shrug-l: Numbering Hydrants

Sykes, John John.Sykes at
Mon May 9 09:07:14 EDT 2016

I didn't work out the fine details, but thought that the PLSS Township-Range-Section would be a good start.  That is what is usually used for the first 8 alpha-numeric digits of parcel ID #s.  It gets you down to the nearest square mile, then you could just number sequentially, say from upper right to lower right (back and forth, serpentine-style), same as sections are numbered.  So one hydrant might be 22S-26W-15-33.

Or going one step further, put in the ¼ sections, also numbered from upper right to lower right, into the code, which gets it down to the nearest 160 acres (¼ x ¼ mile), then number sequentially:  22S-26W-15-03-33 (or leave out the hyphens:  22S26W150333).  If you add hydrants, just add the next sequential number in the series, e.g., 34.  This would work for the entire State of Florida.  Your GIS app would then give you the precise map location (lat-long) from this code.

Just a thought.

-- John

From: SHRUG-L [mailto:shrug-l-bounces at] On Behalf Of Rick Labs
Sent: Saturday, May 07, 2016 1:57 PM
To: shrug-l at
Subject: Re: shrug-l: Numbering Hydrants

Scott's hydrant numbering challenge is fascinating. Considered quite a few options and rejected them but found one with some initial appeal:

(For all lat/lon labels I assumed 1 meter accuracy so 6 decimals on the lat and long)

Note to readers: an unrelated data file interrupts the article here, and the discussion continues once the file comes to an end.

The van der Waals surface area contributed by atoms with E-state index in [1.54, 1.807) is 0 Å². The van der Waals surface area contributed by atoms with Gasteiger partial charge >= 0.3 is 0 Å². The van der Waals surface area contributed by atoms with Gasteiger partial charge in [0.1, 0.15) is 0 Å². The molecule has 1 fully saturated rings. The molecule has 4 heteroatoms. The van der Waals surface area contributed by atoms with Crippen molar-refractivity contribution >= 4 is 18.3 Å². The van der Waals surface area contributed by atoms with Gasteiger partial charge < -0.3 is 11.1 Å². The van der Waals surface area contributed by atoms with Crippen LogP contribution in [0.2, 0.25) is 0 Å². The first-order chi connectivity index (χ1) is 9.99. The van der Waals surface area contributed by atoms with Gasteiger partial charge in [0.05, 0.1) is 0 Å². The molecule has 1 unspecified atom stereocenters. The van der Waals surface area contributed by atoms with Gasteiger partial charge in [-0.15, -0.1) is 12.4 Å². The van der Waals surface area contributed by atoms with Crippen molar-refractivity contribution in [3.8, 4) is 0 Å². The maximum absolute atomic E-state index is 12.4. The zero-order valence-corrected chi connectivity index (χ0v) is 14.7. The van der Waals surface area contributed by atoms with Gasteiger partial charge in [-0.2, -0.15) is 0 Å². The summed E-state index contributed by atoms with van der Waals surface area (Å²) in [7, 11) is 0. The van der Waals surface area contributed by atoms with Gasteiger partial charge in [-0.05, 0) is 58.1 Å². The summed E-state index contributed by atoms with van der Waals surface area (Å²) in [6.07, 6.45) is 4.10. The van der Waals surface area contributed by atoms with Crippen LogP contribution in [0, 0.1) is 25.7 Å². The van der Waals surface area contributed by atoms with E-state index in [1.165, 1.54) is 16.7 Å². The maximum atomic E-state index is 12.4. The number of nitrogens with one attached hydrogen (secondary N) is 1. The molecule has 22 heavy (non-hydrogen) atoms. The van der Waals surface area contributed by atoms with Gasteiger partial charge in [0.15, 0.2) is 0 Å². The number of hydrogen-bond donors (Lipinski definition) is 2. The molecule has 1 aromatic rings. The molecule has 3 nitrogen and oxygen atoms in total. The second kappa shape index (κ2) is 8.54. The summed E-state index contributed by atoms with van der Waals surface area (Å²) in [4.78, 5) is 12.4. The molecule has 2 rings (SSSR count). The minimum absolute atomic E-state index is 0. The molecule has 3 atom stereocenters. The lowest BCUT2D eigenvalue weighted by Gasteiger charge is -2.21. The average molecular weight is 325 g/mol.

Useless without reader. How to securely attach? Weatherproofing? Overkill for fixed locations? If cable attached the iron hydrant may block the RF?

QR bar code
Could encode a very precise lat lon. However the bar code might need to be fairly large? Fairly high resolution? Not readable by a human without a QR equipped cell phone and none of the handset makers ship them with QR recognition as a standard feature. Perhaps not a multi decade technology winner? Could also print the URL on the label but that would be large.

Unique key number, plus perhaps a check digit
x - perhaps a check digit

However I wanted "the system" to work for any County. So estimated the max at population of County / 3 people per hydrant for a generous upper end estimate. Used Los Angles County as worse case, so need a million hydrant capability. Perhaps overkill.

Then thought, this isn't good at all at County / State boundaries (potential confusion if the neighbors also have a "home brew" hydrant number system)

So...embed State and County:

x - check digit
12- FIPS state code
345 - FIPS county code
000-000  - a unique hydrant key number

This might work, but would it be subject to drifting boundaries over multi decade periods? Plus its long.

lat/lon with 6 decimals
That's a lot for a label, plus its a lot to write down / communicate over the phone. Reasonable font size? Curvature of hydrant?

lat/lon and somehow reduce the digits by assuming it's all in one county
You mark the hydrant xyz County then reduce some digits on the lat and lon that are fixed across the county and assumed. Looked at San Bernadino County and basically you need all the digits in lat and lon so no significant reduction. So, that was a dead end.

Do nothing
no hydrant markings (continue to use prior system)

No coding on hydrant but create a high accuracy ground survey (lat/lon) and make the points .shp file public. Perhaps shoot for Land Survey Marker accuracy.  (Horizontal and Vertical Control Benchmark level accuracy). This could be very handy to have as hydrants are much easier to find vs. embedded markers. Standard disclaimer - not to be used for survey work. (....but to the center tip of the hydrant would in fact be quite accurate).